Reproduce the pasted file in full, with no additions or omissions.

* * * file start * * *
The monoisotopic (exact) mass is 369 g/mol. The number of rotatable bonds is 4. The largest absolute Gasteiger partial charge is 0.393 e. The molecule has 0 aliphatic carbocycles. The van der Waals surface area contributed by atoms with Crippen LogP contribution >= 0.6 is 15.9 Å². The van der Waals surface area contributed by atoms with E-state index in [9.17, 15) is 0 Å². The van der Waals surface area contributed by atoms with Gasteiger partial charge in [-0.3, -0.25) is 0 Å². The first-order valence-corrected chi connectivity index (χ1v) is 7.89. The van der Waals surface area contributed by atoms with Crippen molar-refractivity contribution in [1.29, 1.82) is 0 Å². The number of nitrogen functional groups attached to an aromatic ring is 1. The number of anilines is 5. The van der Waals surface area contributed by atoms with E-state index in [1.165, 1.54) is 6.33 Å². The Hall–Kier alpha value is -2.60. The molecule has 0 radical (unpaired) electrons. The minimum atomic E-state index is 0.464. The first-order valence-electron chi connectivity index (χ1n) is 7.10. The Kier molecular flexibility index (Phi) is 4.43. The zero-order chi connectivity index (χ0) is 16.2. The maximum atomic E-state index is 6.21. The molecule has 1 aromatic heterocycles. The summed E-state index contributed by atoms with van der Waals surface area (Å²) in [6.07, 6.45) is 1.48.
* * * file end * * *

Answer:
The monoisotopic (exact) mass is 369 g/mol. The number of rotatable bonds is 4. The largest absolute Gasteiger partial charge is 0.393 e. The molecule has 0 aliphatic carbocycles. The van der Waals surface area contributed by atoms with Crippen LogP contribution >= 0.6 is 15.9 Å². The van der Waals surface area contributed by atoms with E-state index in [9.17, 15) is 0 Å². The van der Waals surface area contributed by atoms with Gasteiger partial charge in [-0.3, -0.25) is 0 Å². The first-order valence-corrected chi connectivity index (χ1v) is 7.89. The van der Waals surface area contributed by atoms with Crippen molar-refractivity contribution in [1.29, 1.82) is 0 Å². The number of nitrogen functional groups attached to an aromatic ring is 1. The number of anilines is 5. The van der Waals surface area contributed by atoms with E-state index in [1.165, 1.54) is 6.33 Å². The Hall–Kier alpha value is -2.60. The molecule has 0 radical (unpaired) electrons. The minimum atomic E-state index is 0.464. The first-order valence-electron chi connectivity index (χ1n) is 7.10. The Kier molecular flexibility index (Phi) is 4.43. The zero-order chi connectivity index (χ0) is 16.2. The maximum atomic E-state index is 6.21. The molecule has 1 aromatic heterocycles. The summed E-state index contributed by atoms with van der Waals surface area (Å²) in [6.07, 6.45) is 1.48.